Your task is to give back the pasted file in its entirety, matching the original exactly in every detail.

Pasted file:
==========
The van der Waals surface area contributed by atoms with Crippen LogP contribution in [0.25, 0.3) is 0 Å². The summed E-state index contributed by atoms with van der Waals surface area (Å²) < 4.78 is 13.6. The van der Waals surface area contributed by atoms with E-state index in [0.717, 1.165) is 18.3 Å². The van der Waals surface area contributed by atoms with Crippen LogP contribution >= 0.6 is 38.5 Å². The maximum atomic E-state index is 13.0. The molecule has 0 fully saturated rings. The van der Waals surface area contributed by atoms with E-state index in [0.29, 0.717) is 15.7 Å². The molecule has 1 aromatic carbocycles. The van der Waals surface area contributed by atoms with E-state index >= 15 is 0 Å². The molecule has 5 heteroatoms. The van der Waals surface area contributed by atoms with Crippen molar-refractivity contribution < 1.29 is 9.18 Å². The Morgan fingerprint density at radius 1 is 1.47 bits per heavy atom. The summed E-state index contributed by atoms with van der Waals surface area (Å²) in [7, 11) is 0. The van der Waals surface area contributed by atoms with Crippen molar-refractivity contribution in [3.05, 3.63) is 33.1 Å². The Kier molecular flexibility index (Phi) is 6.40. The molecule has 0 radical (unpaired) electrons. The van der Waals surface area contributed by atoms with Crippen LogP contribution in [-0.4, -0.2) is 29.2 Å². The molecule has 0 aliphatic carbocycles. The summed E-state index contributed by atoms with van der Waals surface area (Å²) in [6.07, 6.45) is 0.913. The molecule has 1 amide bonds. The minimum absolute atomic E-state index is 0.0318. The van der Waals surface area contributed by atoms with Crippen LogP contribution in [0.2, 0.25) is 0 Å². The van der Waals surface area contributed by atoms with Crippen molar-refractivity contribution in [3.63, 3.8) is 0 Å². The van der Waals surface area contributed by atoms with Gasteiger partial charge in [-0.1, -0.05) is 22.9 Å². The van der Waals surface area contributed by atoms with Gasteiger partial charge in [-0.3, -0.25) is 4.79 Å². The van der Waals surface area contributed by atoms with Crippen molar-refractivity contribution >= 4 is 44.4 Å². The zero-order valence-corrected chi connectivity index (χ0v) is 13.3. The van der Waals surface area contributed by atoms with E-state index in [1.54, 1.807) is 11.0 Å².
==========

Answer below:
The van der Waals surface area contributed by atoms with Crippen LogP contribution in [0.25, 0.3) is 0 Å². The summed E-state index contributed by atoms with van der Waals surface area (Å²) < 4.78 is 13.6. The van der Waals surface area contributed by atoms with E-state index in [0.717, 1.165) is 18.3 Å². The van der Waals surface area contributed by atoms with Crippen LogP contribution >= 0.6 is 38.5 Å². The maximum atomic E-state index is 13.0. The molecule has 0 fully saturated rings. The van der Waals surface area contributed by atoms with E-state index in [0.29, 0.717) is 15.7 Å². The molecule has 1 aromatic carbocycles. The van der Waals surface area contributed by atoms with E-state index >= 15 is 0 Å². The molecule has 5 heteroatoms. The van der Waals surface area contributed by atoms with Crippen molar-refractivity contribution < 1.29 is 9.18 Å². The Morgan fingerprint density at radius 1 is 1.47 bits per heavy atom. The summed E-state index contributed by atoms with van der Waals surface area (Å²) in [7, 11) is 0. The van der Waals surface area contributed by atoms with Crippen molar-refractivity contribution in [3.05, 3.63) is 33.1 Å². The Kier molecular flexibility index (Phi) is 6.40. The molecule has 0 radical (unpaired) electrons. The van der Waals surface area contributed by atoms with Crippen LogP contribution in [-0.4, -0.2) is 29.2 Å². The molecule has 0 aliphatic carbocycles. The summed E-state index contributed by atoms with van der Waals surface area (Å²) in [6.07, 6.45) is 0.913. The molecule has 1 amide bonds. The minimum absolute atomic E-state index is 0.0318. The van der Waals surface area contributed by atoms with Crippen LogP contribution in [0.2, 0.25) is 0 Å². The van der Waals surface area contributed by atoms with Crippen molar-refractivity contribution in [3.63, 3.8) is 0 Å². The van der Waals surface area contributed by atoms with Gasteiger partial charge in [-0.1, -0.05) is 22.9 Å². The van der Waals surface area contributed by atoms with Gasteiger partial charge in [-0.3, -0.25) is 4.79 Å². The van der Waals surface area contributed by atoms with Crippen molar-refractivity contribution >= 4 is 44.4 Å². The zero-order valence-corrected chi connectivity index (χ0v) is 13.3. The van der Waals surface area contributed by atoms with E-state index in [1.54, 1.807) is 11.0 Å².